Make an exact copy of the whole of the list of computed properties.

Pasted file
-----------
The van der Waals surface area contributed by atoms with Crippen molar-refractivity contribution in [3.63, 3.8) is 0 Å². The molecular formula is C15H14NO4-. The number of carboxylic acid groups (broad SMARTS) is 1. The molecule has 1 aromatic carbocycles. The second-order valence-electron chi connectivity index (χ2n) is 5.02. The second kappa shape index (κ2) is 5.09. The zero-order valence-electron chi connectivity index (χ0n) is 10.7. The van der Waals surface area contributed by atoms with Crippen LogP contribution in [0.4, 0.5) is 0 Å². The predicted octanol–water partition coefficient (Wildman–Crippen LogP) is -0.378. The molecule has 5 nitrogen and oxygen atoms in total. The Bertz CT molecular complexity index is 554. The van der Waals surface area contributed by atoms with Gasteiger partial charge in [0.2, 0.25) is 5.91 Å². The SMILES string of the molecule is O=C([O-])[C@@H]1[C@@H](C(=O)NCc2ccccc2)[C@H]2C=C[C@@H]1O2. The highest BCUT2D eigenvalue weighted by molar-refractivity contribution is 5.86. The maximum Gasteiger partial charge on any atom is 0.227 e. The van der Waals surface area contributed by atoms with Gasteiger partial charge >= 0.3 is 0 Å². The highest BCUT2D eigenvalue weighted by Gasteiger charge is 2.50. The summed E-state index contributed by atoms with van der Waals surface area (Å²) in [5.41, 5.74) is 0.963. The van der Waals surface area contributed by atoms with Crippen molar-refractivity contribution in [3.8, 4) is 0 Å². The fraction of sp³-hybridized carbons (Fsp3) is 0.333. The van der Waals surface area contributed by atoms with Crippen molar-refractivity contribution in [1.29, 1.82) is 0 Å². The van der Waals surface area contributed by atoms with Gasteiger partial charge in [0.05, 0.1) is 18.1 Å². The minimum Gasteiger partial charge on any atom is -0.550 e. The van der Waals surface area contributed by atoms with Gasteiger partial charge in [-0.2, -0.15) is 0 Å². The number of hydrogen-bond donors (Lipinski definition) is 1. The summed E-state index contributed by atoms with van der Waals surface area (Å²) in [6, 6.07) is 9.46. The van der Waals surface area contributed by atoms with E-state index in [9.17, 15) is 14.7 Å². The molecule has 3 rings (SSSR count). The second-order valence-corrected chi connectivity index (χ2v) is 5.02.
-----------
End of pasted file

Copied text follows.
The van der Waals surface area contributed by atoms with Crippen molar-refractivity contribution in [3.63, 3.8) is 0 Å². The molecular formula is C15H14NO4-. The number of carboxylic acid groups (broad SMARTS) is 1. The molecule has 1 aromatic carbocycles. The second-order valence-electron chi connectivity index (χ2n) is 5.02. The second kappa shape index (κ2) is 5.09. The zero-order valence-electron chi connectivity index (χ0n) is 10.7. The van der Waals surface area contributed by atoms with Crippen LogP contribution in [0.4, 0.5) is 0 Å². The predicted octanol–water partition coefficient (Wildman–Crippen LogP) is -0.378. The molecule has 5 nitrogen and oxygen atoms in total. The Bertz CT molecular complexity index is 554. The van der Waals surface area contributed by atoms with Gasteiger partial charge in [0.2, 0.25) is 5.91 Å². The SMILES string of the molecule is O=C([O-])[C@@H]1[C@@H](C(=O)NCc2ccccc2)[C@H]2C=C[C@@H]1O2. The highest BCUT2D eigenvalue weighted by molar-refractivity contribution is 5.86. The maximum Gasteiger partial charge on any atom is 0.227 e. The van der Waals surface area contributed by atoms with Gasteiger partial charge >= 0.3 is 0 Å². The highest BCUT2D eigenvalue weighted by Gasteiger charge is 2.50. The summed E-state index contributed by atoms with van der Waals surface area (Å²) in [5.41, 5.74) is 0.963. The van der Waals surface area contributed by atoms with Crippen molar-refractivity contribution in [3.8, 4) is 0 Å². The fraction of sp³-hybridized carbons (Fsp3) is 0.333. The van der Waals surface area contributed by atoms with Crippen molar-refractivity contribution in [1.29, 1.82) is 0 Å². The van der Waals surface area contributed by atoms with Gasteiger partial charge in [0.05, 0.1) is 18.1 Å². The minimum Gasteiger partial charge on any atom is -0.550 e. The van der Waals surface area contributed by atoms with Gasteiger partial charge in [-0.2, -0.15) is 0 Å². The number of hydrogen-bond donors (Lipinski definition) is 1. The summed E-state index contributed by atoms with van der Waals surface area (Å²) in [6, 6.07) is 9.46. The van der Waals surface area contributed by atoms with E-state index in [9.17, 15) is 14.7 Å². The molecule has 3 rings (SSSR count). The second-order valence-corrected chi connectivity index (χ2v) is 5.02.